Jacksonville's Insiders Guide

Get The Scoop

Visit Jacksonville

208 N. Laura St. Ste. 102
Jacksonville, FL 32202
Email Us!

Title Title Title Title Title

Timucuan Ecological & Historical Preserve

Explore over 46,000 acres and 6,000 years of human history that makes up the Timucuan Ecological & Historical Preserve.


Boneyard Beach

Find yourself amongst thousands of pieces of driftwood tattered by the currents of our waterways.


Kingsley Plantation

Rich with history and along the Florida Black Heritage Trail, Kingsley Plantation is a stop you do not want to miss.


Kathryn Abbey Hanna Park

Take your pick, 1.5 miles of white sandy beaches, bike trails or camping can all be found a Hanna Park.


Cedar Point

Located on the southern tip of Black Hammock Island.


Green is our color! With over 80,000 acres of parks, including the 46,000-acre Timucuan Ecological & Historical Preserve, Jacksonville boasts the largest urban park system in the country.

  • Just minutes away from Downtown, the 46,000-acre Timucuan Ecological & Historic Preserve is made for those seeking a natural thrill. You can fish, swim, hike, camp, boat and have a true eco-adventure all without leaving the Preserve. Park Rangers are available for guided tours daily.
  • Kathryn Abbey Hanna Park is the ideal destination to get active in Jacksonville’s Beaches. Take the family and enjoy a day out in white-sandy beaches or bring your gear and enjoy the 20 miles of mountain biking trails marked for beginning, intermediate and expert riders, it also has a 60-acre freshwater lake perfect for fishing, bird watching, kayaking and canoeing. Hanna Park also has camping grounds and welcomes pet of all sizes.
  • Huguenot Memorial Park offers pristine white sandy beaches, waterfront campsites and a boat launch area. Jax Fact: Huguenot is the only beach in Jacksonville where you are able to drive your vehicle on it - just watch out for the changing tides!  
  • Big Talbot State Park is a photographer's dream, visit Boneyard Beach inside the park and see the oak skeletons that populate the shore. If biking is your thing, there is a 12-foot wide paved path winding through the park. A beautiful trail separated from the road so you don't have to worry about the kids drifting into traffic. Bring your roller blades, strollers or just your own two feet for a relaxing trek through the maritime forest.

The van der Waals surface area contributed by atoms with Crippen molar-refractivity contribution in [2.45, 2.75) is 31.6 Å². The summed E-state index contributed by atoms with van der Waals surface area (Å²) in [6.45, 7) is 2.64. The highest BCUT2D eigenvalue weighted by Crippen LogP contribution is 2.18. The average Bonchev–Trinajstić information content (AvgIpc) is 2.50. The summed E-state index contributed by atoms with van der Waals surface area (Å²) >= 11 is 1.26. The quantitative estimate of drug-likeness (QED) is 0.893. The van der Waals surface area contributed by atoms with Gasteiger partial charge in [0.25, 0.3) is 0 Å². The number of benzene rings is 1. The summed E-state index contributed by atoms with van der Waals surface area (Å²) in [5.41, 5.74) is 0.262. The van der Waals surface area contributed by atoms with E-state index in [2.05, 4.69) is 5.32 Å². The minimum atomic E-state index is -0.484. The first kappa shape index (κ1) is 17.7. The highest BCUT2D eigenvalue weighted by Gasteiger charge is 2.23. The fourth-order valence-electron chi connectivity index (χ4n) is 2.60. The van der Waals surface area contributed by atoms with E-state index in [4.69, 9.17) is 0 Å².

• At Treaty Oak Park in downtown Jacksonville, you’ll find a 250-year-old Southern Live Oak, in the same spot since before the city was formed during the 1820’s. Its trunk is over 25-feet in circumference and it is over 70-feet tall, some of its branches spread over 90-feet and go underground and rise back up, a real sight to see! 
  • The Jacksonville Arboretum and Gardens is a 120-acre natural oasis in the middle of the busy Arlington neighborhood in Jacksonville. It is located in the site of a former mine.Go for a hike and explore Jacksonville’s green spaces. Jacksonville Arboretum has hiking trails perfect for beginners as well as the more experienced hiker. With 13 different ecological habitats and seven different trails, the possibilities for exploration are huge!
  • The Jacksonville Baldwin Rail Trail, is part of a nation-wide, federally initiated “Rails to Trails” program. The Jacksonville-Baldwin Rail Trail is a 100 foot wide Right-of-Way (ROW) currently extending approximately 14.5 miles from Imeson Road in Jacksonville to the Town of Baldwin. A 12’ wide paved trail currently exists for hikers, bikers and roller-bladers to enjoy. An equestrian trail also parallels the paved trail.
  • Jacksonville’s Dog Wood Park named 10th best dog park in the US - Destinations Travel Magazine
  • Jacksonville ranked 4th in Forbes.com’s America’s Best Cities for the Outdoors in 2009. Ranking criteria included spending per resident ($57), park land as a percentage of city (19.3 percent), average annual percentage of sunny days (63 percent) and days with unhealthy air quality (five days). Forbes.com, 2009.
  • Jax ranked 35th in the nation for Best Parks. ParkScore, 2012.
  • Parenting Magazine named Jacksonville the best city in the U.S. for Recreation. Parenting Magazine, 2010.

Only in Jax Parks:

  • Timucuan Ecological & Historical Preserve
  • Big Talbot Island State Park
  • Little Talbot Island State Park
  • Kathryn Abbey Hanna Park
  • Huguenot Memorial Park
  • B.E.A.K.S (Bird Emergency Aid and Kare Sanctuary)
  • Mandarin Park
  • Metropolitan Park
  • Jacksonville Arboretum & Gardens
  • Tree Hill Nature Center
  • Westside Regional Park/Ringhaver Park
  • Bethesda Park
  • Dog Wood Park
  • Friendship Fountain
  • Jessie Ball DuPont Park
  • Riverside Park
  • Confederate Park
  • Memorial Park
  • Stockton Park

For more information on Parks in Jacksonville, click here. For a complete city parks directory.